Published: Jan 1984
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Unnotched [±θ/0/90]s graphite/epoxy laminates, designed to delaminate at the edges under static and cyclic tensile loads, were tested and analyzed. The specimen stacking sequences were chosen so that the total strain-energy-release rate, G, for edge delamination was identical for all three layups. However, each layup had different percentages of crack-opening and shear-mode strain-energy-release rates, GI and GII, respectively. Results with composites made from T300 graphite fibers and 5208 epoxy, a brittle resin, indicated that only GI contributed to delamination onset under static loading. However, results with composites made from C6000 fibers and H205 epoxy, a tougher resin, indicated that the total G governed the onset of edge delaminations under cyclic loads. In addition, for both materials, the threshold level of G for delamination onset in fatigue was significantly less than the critical Gc measured in static tests. Furthermore, although the C6000/H205 material had a much higher static Gc than T300/5208, its fatigue resistance was only slightly better. A series of mixed-mode tests, like the ones in this study, may be needed to evaluate toughened-resin composites developed for highly strained composite structures subjected to cyclic loads.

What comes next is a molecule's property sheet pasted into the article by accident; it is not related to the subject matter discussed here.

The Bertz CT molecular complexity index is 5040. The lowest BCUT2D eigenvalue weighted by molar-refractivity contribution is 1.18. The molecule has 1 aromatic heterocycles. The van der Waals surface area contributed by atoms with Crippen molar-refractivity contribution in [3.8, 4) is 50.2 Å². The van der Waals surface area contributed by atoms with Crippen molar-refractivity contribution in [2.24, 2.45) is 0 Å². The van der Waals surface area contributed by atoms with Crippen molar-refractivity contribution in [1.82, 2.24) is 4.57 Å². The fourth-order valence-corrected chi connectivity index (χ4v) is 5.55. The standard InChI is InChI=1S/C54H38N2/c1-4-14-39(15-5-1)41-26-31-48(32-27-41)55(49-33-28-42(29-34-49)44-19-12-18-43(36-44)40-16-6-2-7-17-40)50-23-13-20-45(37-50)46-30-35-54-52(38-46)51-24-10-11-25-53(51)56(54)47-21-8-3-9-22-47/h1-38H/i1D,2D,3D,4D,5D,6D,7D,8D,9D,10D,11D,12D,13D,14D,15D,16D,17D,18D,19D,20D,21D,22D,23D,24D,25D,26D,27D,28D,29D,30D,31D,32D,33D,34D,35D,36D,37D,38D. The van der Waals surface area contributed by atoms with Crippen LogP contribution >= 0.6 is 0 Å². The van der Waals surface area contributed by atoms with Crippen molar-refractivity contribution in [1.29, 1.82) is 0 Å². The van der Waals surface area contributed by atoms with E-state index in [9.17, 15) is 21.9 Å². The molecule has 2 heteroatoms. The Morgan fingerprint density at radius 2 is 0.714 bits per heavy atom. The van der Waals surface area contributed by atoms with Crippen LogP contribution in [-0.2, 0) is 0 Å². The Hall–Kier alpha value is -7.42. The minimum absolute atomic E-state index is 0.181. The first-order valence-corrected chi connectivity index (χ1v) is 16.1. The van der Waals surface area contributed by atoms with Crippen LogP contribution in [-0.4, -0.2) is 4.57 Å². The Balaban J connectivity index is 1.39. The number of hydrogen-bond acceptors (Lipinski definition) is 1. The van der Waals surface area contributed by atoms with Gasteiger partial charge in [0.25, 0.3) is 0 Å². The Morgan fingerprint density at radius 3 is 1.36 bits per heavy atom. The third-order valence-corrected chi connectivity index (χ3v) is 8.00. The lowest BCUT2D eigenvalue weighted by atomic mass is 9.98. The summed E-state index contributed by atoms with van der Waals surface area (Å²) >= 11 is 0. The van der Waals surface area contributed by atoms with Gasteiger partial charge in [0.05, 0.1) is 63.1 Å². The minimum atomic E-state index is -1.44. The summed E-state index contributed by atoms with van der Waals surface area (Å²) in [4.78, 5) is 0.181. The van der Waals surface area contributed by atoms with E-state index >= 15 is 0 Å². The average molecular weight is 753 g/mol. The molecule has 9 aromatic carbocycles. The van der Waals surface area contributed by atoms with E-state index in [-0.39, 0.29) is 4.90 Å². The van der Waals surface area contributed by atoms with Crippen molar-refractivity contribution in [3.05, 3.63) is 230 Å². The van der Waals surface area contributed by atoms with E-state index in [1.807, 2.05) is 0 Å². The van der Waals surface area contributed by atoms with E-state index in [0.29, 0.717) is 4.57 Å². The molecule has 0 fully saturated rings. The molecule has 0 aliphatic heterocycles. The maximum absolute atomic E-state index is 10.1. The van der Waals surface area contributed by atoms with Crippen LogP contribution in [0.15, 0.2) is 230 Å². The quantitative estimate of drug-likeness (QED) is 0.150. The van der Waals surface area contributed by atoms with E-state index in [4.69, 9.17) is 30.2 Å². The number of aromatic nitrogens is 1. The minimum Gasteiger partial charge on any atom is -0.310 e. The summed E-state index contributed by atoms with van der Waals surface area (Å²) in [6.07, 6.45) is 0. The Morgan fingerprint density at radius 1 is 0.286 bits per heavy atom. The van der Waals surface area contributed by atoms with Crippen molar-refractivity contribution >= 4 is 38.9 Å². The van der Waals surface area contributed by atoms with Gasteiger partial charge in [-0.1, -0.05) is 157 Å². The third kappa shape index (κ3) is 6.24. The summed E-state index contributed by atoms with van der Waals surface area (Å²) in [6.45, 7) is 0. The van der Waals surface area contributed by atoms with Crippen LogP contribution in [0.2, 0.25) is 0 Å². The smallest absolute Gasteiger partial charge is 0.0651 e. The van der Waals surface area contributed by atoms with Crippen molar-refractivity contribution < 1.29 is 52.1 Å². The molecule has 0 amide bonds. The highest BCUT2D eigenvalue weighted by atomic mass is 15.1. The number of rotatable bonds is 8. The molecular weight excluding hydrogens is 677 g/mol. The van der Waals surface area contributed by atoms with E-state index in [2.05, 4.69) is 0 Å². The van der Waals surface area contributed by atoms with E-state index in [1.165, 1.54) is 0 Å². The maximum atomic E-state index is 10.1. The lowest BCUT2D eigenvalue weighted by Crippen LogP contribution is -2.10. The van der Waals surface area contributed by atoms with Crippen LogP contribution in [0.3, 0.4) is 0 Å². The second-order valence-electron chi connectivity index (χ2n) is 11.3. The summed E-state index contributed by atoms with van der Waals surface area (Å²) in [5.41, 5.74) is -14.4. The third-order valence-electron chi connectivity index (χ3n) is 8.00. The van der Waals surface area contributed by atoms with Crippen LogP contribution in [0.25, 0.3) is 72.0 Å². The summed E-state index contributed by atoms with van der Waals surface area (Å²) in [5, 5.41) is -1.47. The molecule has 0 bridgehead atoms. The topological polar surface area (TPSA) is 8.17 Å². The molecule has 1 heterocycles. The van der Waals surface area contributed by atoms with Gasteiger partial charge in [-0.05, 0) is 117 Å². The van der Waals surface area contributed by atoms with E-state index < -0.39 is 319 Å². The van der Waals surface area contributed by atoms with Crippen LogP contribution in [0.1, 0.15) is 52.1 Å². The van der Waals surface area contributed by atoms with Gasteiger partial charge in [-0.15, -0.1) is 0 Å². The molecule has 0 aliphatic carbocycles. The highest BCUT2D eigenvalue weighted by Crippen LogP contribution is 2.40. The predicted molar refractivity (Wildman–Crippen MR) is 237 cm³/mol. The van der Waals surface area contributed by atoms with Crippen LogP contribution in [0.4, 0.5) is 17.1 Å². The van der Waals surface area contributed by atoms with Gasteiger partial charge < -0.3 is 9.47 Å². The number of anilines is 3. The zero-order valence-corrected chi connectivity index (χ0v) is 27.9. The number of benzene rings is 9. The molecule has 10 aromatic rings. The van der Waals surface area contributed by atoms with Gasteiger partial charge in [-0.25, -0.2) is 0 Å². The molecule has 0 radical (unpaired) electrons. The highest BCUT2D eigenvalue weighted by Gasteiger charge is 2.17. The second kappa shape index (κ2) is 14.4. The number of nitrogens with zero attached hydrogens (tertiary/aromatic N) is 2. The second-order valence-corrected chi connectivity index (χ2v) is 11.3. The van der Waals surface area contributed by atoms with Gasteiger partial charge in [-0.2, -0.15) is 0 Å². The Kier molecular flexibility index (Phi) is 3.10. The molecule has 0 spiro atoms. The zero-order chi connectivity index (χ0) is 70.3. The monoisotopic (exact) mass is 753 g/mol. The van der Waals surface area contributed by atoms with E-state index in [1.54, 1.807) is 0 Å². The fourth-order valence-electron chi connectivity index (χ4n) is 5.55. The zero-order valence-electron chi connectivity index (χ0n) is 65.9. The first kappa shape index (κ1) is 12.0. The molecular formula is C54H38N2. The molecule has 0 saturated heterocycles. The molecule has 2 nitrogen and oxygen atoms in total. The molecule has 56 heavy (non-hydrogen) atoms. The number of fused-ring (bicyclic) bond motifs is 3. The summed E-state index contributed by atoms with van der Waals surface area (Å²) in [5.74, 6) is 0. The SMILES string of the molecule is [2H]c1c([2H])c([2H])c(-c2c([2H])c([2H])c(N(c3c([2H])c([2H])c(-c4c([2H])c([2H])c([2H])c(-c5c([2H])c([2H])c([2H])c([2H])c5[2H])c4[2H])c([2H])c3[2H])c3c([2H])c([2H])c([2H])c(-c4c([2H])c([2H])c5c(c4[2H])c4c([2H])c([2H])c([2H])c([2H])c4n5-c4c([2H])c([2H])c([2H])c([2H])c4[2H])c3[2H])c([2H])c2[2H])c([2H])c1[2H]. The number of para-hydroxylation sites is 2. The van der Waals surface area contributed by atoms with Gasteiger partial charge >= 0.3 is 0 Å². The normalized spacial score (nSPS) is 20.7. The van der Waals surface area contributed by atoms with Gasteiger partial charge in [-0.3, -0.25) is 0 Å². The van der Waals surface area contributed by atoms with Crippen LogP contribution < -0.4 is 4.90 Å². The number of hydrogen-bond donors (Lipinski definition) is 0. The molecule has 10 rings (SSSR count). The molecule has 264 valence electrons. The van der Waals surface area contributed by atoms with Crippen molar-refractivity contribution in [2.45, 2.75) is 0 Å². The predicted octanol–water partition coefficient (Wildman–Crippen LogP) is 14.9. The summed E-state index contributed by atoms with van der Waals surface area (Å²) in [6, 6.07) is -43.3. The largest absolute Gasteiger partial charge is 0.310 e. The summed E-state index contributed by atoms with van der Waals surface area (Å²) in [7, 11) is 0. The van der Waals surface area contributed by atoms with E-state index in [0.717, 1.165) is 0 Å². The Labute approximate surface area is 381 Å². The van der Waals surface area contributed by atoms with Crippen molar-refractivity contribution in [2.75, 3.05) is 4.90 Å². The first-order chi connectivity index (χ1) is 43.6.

composite materials, graphite/epoxy, delamination, mixed-mode, fracture mechanics, toughness, fatigue (materials)
Research scientist, Structures Laboratory, U.S. Army Research and Technology Laboratories (AVRADCOM), NASA Langley Research Center, Hampton, Va.